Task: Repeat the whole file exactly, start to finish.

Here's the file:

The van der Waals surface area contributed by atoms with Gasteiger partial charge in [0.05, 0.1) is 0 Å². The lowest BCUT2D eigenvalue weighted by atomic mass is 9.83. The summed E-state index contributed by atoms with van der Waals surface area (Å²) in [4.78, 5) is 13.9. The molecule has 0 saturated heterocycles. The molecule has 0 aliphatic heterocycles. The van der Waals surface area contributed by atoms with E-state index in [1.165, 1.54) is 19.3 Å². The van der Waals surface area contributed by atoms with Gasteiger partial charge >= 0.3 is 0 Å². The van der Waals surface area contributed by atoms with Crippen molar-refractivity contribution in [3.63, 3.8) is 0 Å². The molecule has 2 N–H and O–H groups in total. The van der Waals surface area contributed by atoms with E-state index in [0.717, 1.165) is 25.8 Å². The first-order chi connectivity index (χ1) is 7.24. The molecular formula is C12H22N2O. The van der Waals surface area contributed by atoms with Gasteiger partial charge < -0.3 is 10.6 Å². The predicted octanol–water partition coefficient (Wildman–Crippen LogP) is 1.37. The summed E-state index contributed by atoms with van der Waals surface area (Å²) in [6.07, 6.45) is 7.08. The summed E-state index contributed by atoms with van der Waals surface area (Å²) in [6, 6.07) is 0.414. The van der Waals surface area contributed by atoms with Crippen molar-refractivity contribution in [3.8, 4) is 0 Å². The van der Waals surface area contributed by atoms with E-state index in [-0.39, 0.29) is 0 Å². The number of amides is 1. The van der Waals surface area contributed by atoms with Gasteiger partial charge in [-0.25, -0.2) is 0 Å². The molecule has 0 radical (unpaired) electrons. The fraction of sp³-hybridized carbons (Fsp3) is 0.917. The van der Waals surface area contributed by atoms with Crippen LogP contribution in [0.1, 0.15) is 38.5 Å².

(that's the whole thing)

The van der Waals surface area contributed by atoms with Gasteiger partial charge in [0.05, 0.1) is 0 Å². The lowest BCUT2D eigenvalue weighted by atomic mass is 9.83. The summed E-state index contributed by atoms with van der Waals surface area (Å²) in [4.78, 5) is 13.9. The molecule has 0 saturated heterocycles. The molecule has 0 aliphatic heterocycles. The van der Waals surface area contributed by atoms with E-state index in [1.165, 1.54) is 19.3 Å². The van der Waals surface area contributed by atoms with Gasteiger partial charge >= 0.3 is 0 Å². The van der Waals surface area contributed by atoms with Crippen molar-refractivity contribution in [3.63, 3.8) is 0 Å². The molecule has 2 N–H and O–H groups in total. The van der Waals surface area contributed by atoms with E-state index in [0.717, 1.165) is 25.8 Å². The first-order chi connectivity index (χ1) is 7.24. The molecular formula is C12H22N2O. The van der Waals surface area contributed by atoms with Gasteiger partial charge < -0.3 is 10.6 Å². The predicted octanol–water partition coefficient (Wildman–Crippen LogP) is 1.37. The summed E-state index contributed by atoms with van der Waals surface area (Å²) in [6.07, 6.45) is 7.08. The summed E-state index contributed by atoms with van der Waals surface area (Å²) in [6, 6.07) is 0.414. The van der Waals surface area contributed by atoms with Crippen molar-refractivity contribution in [3.8, 4) is 0 Å². The van der Waals surface area contributed by atoms with E-state index in [-0.39, 0.29) is 0 Å². The number of amides is 1. The van der Waals surface area contributed by atoms with Gasteiger partial charge in [-0.25, -0.2) is 0 Å². The molecule has 0 radical (unpaired) electrons. The fraction of sp³-hybridized carbons (Fsp3) is 0.917. The van der Waals surface area contributed by atoms with Crippen LogP contribution in [0.1, 0.15) is 38.5 Å².